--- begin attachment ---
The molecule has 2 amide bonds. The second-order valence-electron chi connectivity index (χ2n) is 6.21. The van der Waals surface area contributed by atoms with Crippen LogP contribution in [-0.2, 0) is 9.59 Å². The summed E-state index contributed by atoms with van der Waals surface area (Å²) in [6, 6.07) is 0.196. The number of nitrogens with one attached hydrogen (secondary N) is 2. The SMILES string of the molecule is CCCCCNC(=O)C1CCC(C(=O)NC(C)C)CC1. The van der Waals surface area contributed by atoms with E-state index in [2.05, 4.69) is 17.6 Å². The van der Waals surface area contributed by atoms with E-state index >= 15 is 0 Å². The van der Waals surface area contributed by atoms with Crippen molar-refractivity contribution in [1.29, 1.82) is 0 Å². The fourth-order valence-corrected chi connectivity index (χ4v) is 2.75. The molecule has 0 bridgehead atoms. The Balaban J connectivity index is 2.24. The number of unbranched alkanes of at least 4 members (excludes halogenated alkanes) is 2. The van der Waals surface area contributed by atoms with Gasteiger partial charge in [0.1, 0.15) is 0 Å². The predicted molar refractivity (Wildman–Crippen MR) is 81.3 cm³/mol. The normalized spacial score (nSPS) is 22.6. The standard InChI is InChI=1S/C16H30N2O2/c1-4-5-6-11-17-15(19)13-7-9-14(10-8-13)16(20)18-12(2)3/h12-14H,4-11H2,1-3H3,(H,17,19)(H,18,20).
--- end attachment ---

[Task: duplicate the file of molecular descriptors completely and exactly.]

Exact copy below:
The molecule has 2 amide bonds. The second-order valence-electron chi connectivity index (χ2n) is 6.21. The van der Waals surface area contributed by atoms with Crippen LogP contribution in [-0.2, 0) is 9.59 Å². The summed E-state index contributed by atoms with van der Waals surface area (Å²) in [6, 6.07) is 0.196. The number of nitrogens with one attached hydrogen (secondary N) is 2. The SMILES string of the molecule is CCCCCNC(=O)C1CCC(C(=O)NC(C)C)CC1. The van der Waals surface area contributed by atoms with E-state index in [2.05, 4.69) is 17.6 Å². The van der Waals surface area contributed by atoms with E-state index >= 15 is 0 Å². The van der Waals surface area contributed by atoms with Crippen molar-refractivity contribution in [1.29, 1.82) is 0 Å². The fourth-order valence-corrected chi connectivity index (χ4v) is 2.75. The molecule has 0 bridgehead atoms. The Balaban J connectivity index is 2.24. The number of unbranched alkanes of at least 4 members (excludes halogenated alkanes) is 2. The van der Waals surface area contributed by atoms with Gasteiger partial charge in [0.1, 0.15) is 0 Å². The predicted molar refractivity (Wildman–Crippen MR) is 81.3 cm³/mol. The normalized spacial score (nSPS) is 22.6. The standard InChI is InChI=1S/C16H30N2O2/c1-4-5-6-11-17-15(19)13-7-9-14(10-8-13)16(20)18-12(2)3/h12-14H,4-11H2,1-3H3,(H,17,19)(H,18,20).